Years ago I rented the dvd of Citizen Kane. On all the greatest movies lists, I had planned to see it for years. I really enjoyed the movie, but even better was what was on the second dvd. It was a documentary about Orsen Welles, called “The Battle Over Citizen Kane” which showed how making this movie, an obvious mockery of William Randolph Hearst, had been his downfall.
Hearst was, by all accounts, a nasty man who used his newspapers and political power to ruin those he disagreed with. During the McCarthy era, he branded others as communists, leading to their ruin. The character in the film, Charles Foster Kane, was also a newspaper baron who misused his power to ruin others. He ends up dying alone, at his palatial private estate on a mountaintop. The fictional estate was based on the real home of Hearst’s, Hearst Castle, which sits high up on a mountaintop looking out over the California coast at San Simeon.
So incensed about Citizen Kane, Hearst tried to get a studio chief to buy the original film and burn it, and applied pressure to make sure it didn’t win the Oscar for best picture. He banned his papers from reviewing or even mentioning the film, and tarred Welles as a communist and coward, unwilling to fight for his country. Theatre chains refused to show the movie, and both Welles and Citizen Kane were booed at the 1942 Academy Awards. Once the darling of stage and screen, Welles’ career was never able to rebound after this.
In March 2012, Hearst’s surviving family allowed Citizen Kane to be shown at Hearst Castle for the first time ever. They were careful to make it known, they did not consider the film to be an accurate portrayal of their Grandfather. Welles himself wrote a press release in 1975, pointing out the glaring differences between the film, and reality.
I’ve been to Hearst Castle before, but it is still as breathtaking as ever. We parked and bought our tickets at the bottom of the hill, then went into the theatre to watch a documentary on Hearst’s life. This one was complimentary to Hearst about how he came to build the castle, high up in the hills of the 250,000 acres he inherited in 1919 from his father.
It took them years, but by 1947, Hearst and Julia Morgan, an architect from San Francisco, had created an estate of 165 rooms and 127 acres of gardens, terraces, pools and walkways.
After we finished the movie, we were herded onto buses, that drove us up the windy, steep road to the castle. The view of it stuns the senses. It looks like a palace up there looking down on us. Once we got out, we toured through the home. I find the inside to be a disappointment. The rooms are crammed with furniture and it’s all very claustrophobic. The dining hall especially, makes me think of the middle ages.
Our tour guide was very personable, but kept getting off track. He’d start to tell us about the room we were in, then segue to an anecdote about the goings on at the castle during Hearst’s days, and then forget where he had been.
There was an impressive list of those who came to spend time at Heart Castle, including A-list celebrities, high ranking politicians, and very powerful tycoons. Hearst didn’t like for anyone to drink much, so the drinks were notably watered down and very skimpy. He liked his guests to be out doing things, and not just lazing about, so there were many activities available from horseback riding to tennis, swimming, chess, and cards. Hearst was known to demand the actors put on skits for his pleasure.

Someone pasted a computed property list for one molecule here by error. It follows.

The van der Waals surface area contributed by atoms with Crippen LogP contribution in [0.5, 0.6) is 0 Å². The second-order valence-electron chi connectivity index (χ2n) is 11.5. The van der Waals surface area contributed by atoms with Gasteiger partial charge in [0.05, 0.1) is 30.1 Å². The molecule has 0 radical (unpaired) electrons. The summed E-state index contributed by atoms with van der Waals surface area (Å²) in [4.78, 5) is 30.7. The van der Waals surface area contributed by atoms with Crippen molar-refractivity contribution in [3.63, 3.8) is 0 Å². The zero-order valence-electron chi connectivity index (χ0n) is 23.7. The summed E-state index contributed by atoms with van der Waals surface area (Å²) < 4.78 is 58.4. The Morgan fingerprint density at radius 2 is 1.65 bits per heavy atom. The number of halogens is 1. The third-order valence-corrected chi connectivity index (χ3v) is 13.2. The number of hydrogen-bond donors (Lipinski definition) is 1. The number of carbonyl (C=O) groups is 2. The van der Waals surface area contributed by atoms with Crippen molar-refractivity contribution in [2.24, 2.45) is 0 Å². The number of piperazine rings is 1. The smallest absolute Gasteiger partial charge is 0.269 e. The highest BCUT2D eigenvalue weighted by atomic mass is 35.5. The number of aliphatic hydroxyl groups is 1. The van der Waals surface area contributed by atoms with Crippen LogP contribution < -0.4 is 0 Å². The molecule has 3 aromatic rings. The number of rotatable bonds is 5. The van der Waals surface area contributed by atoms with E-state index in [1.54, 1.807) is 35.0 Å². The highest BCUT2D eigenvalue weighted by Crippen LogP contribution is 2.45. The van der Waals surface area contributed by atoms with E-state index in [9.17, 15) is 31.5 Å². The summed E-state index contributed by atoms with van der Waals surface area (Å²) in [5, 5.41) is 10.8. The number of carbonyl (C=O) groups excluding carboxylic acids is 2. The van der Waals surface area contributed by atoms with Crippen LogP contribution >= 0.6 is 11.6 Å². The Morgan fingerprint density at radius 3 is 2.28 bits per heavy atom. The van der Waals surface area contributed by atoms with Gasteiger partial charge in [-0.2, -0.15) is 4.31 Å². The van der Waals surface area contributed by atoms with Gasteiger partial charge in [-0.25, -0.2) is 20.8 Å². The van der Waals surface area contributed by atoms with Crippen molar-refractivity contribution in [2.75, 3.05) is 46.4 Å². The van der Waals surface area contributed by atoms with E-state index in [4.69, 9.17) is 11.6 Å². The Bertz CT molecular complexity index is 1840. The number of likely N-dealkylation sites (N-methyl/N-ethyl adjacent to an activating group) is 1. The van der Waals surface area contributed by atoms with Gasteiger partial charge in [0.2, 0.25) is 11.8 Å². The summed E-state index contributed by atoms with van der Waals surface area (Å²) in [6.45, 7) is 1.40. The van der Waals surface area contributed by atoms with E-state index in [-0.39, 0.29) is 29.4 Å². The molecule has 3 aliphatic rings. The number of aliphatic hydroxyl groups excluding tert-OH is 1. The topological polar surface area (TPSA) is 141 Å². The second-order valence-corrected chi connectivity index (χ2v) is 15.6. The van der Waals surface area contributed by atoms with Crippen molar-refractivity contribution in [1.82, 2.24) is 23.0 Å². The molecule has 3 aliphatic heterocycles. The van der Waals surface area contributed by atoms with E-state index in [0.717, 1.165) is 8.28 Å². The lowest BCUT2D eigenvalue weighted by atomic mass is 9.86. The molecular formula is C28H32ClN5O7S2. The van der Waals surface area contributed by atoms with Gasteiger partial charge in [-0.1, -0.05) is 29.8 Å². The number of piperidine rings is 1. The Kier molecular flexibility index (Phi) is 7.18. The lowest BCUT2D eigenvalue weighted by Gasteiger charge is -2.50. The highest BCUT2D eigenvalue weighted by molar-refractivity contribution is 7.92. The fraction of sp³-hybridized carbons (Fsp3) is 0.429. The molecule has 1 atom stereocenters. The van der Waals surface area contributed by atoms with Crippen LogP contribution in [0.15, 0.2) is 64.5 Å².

“The movie people were always there. My favorite was Cary Grant. He stopped in on a couple of occasions to visit at the gatehouse with us. We’d talk about the movies, life-everything. He was great fun.” – Wilfred Lyons.
“One day Grant nearly got himself kicked off the property permanently when he and Will Jr. took a small plane up above the estate and, as a prank, bombarded the hanger’s roof with sacks of flour. When they returned, Grant’s bags were packed and waiting for him by the front door.” – Deborah Franklin
Outside again, we were able to wander freely, walking through the gardens, around the guest houses, looking out at the amazing views. The most spectacular areas have to be both the outdoor Neptune pool, and indoor Roman pool. It was so tempting to just jump in.
Once we were done and back down the hill, we drove up the coast a bit to visit the elephant seals. In 1990, there were less than two dozen on the beach, but the next Spring, there were more than 400. The population grew every year, and now there are about 17,000 who come to this beach. The best times to view them are January, April, and October, so we were lucky to be here this month.
The beach is fenced off, so while we’re able to view the seals quite close up, they are protected from us. To be honest, with the size of them and their numbers it might be us who require the protecting.
It was so hard to pull ourselves away, but I wanted to take Harold for a drive up Big Sur. As I wrote the other day, this highway is very narrow and steep, with many switchbacks. I’m afraid of the cliffs, but it has such gorgeous vistas I didn’t want Harold to miss.
All the way up I was feeling pretty good, even proud of how unafraid I was. But going north, you’re driving on the inside, along the land. After turning around and heading back, we were now on the cliff side, looking down at the rocks and ocean way, way, down below. The road, in many places, especially on corners, seemed too small for anyone to pass our huge truck. I know, from experience, I can control my fear of heights and refuse to give into it, so I white knuckled it all the way back down.
Great photos of the seals; I love the expression on the last one – pure bliss.
That's my favorite one too!